The Teachers Service Commission has sacked 1,228 instructors over the most recent seven years in view of having sexual relations with students.
Showing up before the Senate Education Committee on Wednesday, led by Bomet Senator Christopher Langat, TSC CEO Nancy Macharia postponed a write about young pregnancies demonstrating a stressing situation.
Macharia told the legislators that a lot more cases went unreported in light of the fact that a few societies advanced early relational unions, while unmindful guardians acknowledged cash from instructors or other school laborers to keep quiet.
In the report, Kakamega county had the highest number of culprits, at 88, followed by Kisii with 61, Homa Bay (60), Kitui (53), Bungoma (47) and Siaya (46).
Others were Wajir (1), West Pokot (3), Tana River (4), Nairobi (3), Mandera (1) and Mombasa (4).
While there are clear guidelines on how teachers should relate with students of the opposite sex, these are largely superficial and hardly adhered to.
Students are, for example, barred from going into teachers’ living quarters while dormitories are out of bounds to teachers of the opposite sex.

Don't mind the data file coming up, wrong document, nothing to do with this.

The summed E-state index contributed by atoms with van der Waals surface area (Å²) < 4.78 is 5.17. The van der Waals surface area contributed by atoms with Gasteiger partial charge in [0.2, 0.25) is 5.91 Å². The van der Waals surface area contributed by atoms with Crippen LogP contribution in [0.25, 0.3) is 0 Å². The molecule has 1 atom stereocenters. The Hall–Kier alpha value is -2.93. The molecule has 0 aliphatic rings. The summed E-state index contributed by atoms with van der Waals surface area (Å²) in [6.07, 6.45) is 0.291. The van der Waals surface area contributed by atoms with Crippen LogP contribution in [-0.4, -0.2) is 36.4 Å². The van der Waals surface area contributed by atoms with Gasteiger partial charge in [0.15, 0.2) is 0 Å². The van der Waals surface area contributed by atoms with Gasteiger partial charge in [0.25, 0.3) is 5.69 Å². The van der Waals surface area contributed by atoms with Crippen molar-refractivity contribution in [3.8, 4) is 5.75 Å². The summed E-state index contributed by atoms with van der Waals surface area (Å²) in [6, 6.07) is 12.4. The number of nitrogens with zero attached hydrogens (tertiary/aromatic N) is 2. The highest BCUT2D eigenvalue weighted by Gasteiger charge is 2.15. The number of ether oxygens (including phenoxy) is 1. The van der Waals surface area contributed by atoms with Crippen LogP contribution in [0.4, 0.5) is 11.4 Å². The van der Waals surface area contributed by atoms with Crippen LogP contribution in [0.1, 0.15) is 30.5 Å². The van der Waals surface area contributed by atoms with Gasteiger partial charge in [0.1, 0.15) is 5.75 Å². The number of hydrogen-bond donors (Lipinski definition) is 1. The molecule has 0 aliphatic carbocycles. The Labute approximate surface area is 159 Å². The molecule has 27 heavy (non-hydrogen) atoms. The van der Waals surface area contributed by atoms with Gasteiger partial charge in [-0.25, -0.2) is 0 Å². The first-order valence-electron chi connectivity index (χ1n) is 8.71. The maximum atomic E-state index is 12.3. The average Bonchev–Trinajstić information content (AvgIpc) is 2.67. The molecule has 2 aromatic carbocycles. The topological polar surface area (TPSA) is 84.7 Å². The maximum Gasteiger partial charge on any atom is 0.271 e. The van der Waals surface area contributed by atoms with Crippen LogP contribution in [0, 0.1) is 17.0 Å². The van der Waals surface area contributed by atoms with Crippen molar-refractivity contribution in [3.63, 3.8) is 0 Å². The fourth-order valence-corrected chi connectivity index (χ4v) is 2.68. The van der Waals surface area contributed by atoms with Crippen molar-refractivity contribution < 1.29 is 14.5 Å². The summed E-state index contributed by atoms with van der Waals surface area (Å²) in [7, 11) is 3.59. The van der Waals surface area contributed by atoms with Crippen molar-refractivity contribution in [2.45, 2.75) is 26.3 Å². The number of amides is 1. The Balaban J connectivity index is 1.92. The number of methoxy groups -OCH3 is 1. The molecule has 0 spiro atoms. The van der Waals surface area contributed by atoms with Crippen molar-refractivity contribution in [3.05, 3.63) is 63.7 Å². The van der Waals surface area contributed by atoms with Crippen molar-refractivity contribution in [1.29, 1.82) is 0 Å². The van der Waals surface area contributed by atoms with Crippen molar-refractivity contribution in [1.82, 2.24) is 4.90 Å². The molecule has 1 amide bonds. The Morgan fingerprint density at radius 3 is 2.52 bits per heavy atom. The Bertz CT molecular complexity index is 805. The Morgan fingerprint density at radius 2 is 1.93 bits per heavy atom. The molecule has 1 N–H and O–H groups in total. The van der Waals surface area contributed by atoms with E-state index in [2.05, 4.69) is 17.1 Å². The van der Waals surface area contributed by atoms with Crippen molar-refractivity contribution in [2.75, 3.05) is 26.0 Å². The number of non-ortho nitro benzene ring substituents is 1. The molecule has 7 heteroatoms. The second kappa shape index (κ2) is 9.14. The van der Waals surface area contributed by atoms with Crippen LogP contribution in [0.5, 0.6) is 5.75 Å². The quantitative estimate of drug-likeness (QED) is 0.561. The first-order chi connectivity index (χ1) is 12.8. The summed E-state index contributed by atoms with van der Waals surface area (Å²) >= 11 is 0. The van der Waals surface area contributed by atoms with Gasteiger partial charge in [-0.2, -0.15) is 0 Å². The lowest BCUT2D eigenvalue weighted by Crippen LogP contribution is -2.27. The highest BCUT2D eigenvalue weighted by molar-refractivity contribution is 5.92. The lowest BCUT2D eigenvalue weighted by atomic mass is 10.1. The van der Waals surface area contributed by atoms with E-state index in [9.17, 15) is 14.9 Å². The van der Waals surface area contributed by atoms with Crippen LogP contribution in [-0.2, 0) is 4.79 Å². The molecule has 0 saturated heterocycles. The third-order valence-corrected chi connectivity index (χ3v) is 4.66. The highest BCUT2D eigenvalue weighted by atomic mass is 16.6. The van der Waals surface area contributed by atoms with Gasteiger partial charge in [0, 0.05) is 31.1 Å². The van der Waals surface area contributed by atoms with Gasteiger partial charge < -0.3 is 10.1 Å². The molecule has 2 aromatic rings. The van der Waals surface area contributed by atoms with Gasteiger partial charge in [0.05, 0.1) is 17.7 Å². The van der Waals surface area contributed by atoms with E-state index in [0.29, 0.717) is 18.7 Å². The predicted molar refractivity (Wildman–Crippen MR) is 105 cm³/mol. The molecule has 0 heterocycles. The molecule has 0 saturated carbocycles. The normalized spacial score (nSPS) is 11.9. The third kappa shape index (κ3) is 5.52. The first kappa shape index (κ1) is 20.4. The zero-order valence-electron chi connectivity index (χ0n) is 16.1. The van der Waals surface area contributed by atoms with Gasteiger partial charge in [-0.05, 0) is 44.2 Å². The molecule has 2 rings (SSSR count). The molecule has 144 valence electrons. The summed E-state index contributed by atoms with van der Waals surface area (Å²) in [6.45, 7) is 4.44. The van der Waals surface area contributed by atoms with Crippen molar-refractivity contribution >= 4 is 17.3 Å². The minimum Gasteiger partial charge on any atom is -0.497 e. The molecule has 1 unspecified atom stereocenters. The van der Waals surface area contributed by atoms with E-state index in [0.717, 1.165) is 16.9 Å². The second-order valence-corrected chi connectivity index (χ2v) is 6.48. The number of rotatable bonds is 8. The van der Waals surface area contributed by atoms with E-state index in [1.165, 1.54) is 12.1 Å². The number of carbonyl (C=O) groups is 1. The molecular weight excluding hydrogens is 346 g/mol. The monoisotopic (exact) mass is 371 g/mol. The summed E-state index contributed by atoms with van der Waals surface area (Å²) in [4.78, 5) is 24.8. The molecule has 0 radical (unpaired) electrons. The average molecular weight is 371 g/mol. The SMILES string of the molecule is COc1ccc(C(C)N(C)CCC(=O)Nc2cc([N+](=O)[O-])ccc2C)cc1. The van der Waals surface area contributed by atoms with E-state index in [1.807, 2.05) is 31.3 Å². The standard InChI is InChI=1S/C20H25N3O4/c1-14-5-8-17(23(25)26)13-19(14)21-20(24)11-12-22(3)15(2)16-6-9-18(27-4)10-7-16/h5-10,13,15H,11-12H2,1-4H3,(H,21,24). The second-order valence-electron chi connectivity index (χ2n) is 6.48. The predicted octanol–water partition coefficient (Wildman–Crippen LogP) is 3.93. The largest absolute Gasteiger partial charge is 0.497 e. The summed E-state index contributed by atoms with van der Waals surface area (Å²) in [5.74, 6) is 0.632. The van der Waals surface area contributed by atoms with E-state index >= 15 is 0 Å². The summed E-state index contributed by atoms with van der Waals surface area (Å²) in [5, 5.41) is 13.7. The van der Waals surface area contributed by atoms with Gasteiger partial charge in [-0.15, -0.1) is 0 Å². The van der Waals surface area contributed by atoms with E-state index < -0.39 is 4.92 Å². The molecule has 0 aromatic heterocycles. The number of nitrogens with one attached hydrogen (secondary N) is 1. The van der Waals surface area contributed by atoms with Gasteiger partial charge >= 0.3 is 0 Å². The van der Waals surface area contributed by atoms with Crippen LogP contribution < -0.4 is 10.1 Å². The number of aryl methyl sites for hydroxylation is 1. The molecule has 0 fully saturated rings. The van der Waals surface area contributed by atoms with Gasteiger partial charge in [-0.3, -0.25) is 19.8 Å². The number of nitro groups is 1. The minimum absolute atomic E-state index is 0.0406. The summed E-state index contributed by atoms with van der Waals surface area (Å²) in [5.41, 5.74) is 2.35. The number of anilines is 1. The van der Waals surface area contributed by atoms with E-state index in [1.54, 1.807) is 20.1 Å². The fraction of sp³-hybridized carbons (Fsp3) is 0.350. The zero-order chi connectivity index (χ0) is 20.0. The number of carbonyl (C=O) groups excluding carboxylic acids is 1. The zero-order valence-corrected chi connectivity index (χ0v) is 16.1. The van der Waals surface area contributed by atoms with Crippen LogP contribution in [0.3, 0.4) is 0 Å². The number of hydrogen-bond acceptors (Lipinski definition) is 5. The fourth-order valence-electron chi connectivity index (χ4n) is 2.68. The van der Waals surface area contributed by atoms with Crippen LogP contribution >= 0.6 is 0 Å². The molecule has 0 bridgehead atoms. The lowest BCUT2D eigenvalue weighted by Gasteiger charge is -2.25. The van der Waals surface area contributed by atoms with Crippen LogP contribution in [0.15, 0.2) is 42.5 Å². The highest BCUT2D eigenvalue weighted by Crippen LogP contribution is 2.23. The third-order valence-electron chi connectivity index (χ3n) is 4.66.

The TSC boss nonetheless, noted that some of the teachers who have been dismissed by the TSC get hired by private schools which do not have a proper mechanism to vet their history.
She, however, stated that teachers were responsible for only two per cent of pregnancies among learners, adding that local communities were more notorious for preying on schoolgirls.
In July 2018, the Education Ministry released a report indicating that teenage pregnancies had hit an all-time high, with Narok County leading with more than 60 per cent of the reported cases countrywide.
During the 2018 national examinations, at least 10 girls gave birth while sitting their Kenya Certificate of Primary Education examinations, and several others while sitting for the Form Four test.